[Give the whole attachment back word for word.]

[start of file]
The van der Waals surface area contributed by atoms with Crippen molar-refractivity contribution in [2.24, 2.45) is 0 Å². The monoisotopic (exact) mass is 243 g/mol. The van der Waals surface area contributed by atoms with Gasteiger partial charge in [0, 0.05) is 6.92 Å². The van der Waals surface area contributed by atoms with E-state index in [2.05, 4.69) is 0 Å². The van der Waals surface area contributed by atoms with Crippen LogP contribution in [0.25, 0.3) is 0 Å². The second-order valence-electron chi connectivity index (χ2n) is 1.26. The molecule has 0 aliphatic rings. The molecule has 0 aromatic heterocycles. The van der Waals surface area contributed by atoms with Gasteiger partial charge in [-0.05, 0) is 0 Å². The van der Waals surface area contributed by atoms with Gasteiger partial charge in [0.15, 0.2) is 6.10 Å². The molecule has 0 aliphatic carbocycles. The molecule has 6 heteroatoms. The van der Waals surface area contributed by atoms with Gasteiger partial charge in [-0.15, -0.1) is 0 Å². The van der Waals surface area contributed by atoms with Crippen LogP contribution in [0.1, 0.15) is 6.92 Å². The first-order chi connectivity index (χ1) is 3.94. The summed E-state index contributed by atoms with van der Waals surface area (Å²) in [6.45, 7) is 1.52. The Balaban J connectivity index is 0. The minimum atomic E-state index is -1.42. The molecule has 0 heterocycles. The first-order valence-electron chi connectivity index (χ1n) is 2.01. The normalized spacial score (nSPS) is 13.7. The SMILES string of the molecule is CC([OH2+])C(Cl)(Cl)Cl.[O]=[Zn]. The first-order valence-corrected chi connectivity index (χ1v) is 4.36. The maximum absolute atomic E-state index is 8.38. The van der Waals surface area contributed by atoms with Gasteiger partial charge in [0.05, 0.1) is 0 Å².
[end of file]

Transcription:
The van der Waals surface area contributed by atoms with Crippen molar-refractivity contribution in [2.24, 2.45) is 0 Å². The monoisotopic (exact) mass is 243 g/mol. The van der Waals surface area contributed by atoms with Gasteiger partial charge in [0, 0.05) is 6.92 Å². The van der Waals surface area contributed by atoms with E-state index in [2.05, 4.69) is 0 Å². The van der Waals surface area contributed by atoms with Crippen LogP contribution in [0.25, 0.3) is 0 Å². The second-order valence-electron chi connectivity index (χ2n) is 1.26. The molecule has 0 aliphatic rings. The molecule has 0 aromatic heterocycles. The van der Waals surface area contributed by atoms with Gasteiger partial charge in [-0.05, 0) is 0 Å². The van der Waals surface area contributed by atoms with Gasteiger partial charge in [0.15, 0.2) is 6.10 Å². The molecule has 0 aliphatic carbocycles. The molecule has 6 heteroatoms. The van der Waals surface area contributed by atoms with Gasteiger partial charge in [-0.15, -0.1) is 0 Å². The van der Waals surface area contributed by atoms with Crippen LogP contribution in [0.1, 0.15) is 6.92 Å². The first-order chi connectivity index (χ1) is 3.94. The summed E-state index contributed by atoms with van der Waals surface area (Å²) in [6.45, 7) is 1.52. The Balaban J connectivity index is 0. The minimum atomic E-state index is -1.42. The molecule has 0 heterocycles. The first-order valence-electron chi connectivity index (χ1n) is 2.01. The normalized spacial score (nSPS) is 13.7. The SMILES string of the molecule is CC([OH2+])C(Cl)(Cl)Cl.[O]=[Zn]. The first-order valence-corrected chi connectivity index (χ1v) is 4.36. The maximum absolute atomic E-state index is 8.38. The van der Waals surface area contributed by atoms with Gasteiger partial charge in [0.05, 0.1) is 0 Å².